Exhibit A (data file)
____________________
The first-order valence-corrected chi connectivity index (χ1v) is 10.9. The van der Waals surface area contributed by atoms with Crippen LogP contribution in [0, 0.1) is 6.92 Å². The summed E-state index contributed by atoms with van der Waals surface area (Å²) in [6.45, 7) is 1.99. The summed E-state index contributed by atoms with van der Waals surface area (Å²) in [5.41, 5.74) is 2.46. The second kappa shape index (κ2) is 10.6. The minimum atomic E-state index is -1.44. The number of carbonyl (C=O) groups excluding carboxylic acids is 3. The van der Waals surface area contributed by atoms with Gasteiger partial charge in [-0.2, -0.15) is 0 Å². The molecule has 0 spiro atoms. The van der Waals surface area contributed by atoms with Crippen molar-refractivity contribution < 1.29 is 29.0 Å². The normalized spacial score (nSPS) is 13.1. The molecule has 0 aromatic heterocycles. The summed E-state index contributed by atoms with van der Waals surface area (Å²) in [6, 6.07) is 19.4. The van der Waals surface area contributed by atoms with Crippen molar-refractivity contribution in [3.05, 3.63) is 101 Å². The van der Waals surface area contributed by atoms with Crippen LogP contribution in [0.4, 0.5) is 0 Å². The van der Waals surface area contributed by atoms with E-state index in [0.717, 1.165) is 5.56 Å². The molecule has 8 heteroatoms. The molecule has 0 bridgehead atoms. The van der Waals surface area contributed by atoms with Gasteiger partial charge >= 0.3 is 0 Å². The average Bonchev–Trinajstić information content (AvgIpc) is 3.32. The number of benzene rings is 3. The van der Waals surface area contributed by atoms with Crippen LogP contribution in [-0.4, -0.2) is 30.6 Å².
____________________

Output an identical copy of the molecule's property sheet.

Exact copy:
The first-order valence-corrected chi connectivity index (χ1v) is 10.9. The van der Waals surface area contributed by atoms with Crippen LogP contribution in [0, 0.1) is 6.92 Å². The summed E-state index contributed by atoms with van der Waals surface area (Å²) in [6.45, 7) is 1.99. The summed E-state index contributed by atoms with van der Waals surface area (Å²) in [5.41, 5.74) is 2.46. The second kappa shape index (κ2) is 10.6. The minimum atomic E-state index is -1.44. The number of carbonyl (C=O) groups excluding carboxylic acids is 3. The van der Waals surface area contributed by atoms with Gasteiger partial charge in [-0.2, -0.15) is 0 Å². The molecule has 0 spiro atoms. The van der Waals surface area contributed by atoms with Crippen molar-refractivity contribution < 1.29 is 29.0 Å². The normalized spacial score (nSPS) is 13.1. The molecule has 0 aromatic heterocycles. The summed E-state index contributed by atoms with van der Waals surface area (Å²) in [6, 6.07) is 19.4. The van der Waals surface area contributed by atoms with Crippen molar-refractivity contribution in [3.05, 3.63) is 101 Å². The van der Waals surface area contributed by atoms with Crippen LogP contribution in [0.4, 0.5) is 0 Å². The van der Waals surface area contributed by atoms with E-state index in [0.717, 1.165) is 5.56 Å². The molecule has 8 heteroatoms. The molecule has 0 bridgehead atoms. The van der Waals surface area contributed by atoms with Gasteiger partial charge >= 0.3 is 0 Å². The average Bonchev–Trinajstić information content (AvgIpc) is 3.32. The number of benzene rings is 3. The van der Waals surface area contributed by atoms with Crippen LogP contribution in [-0.4, -0.2) is 30.6 Å².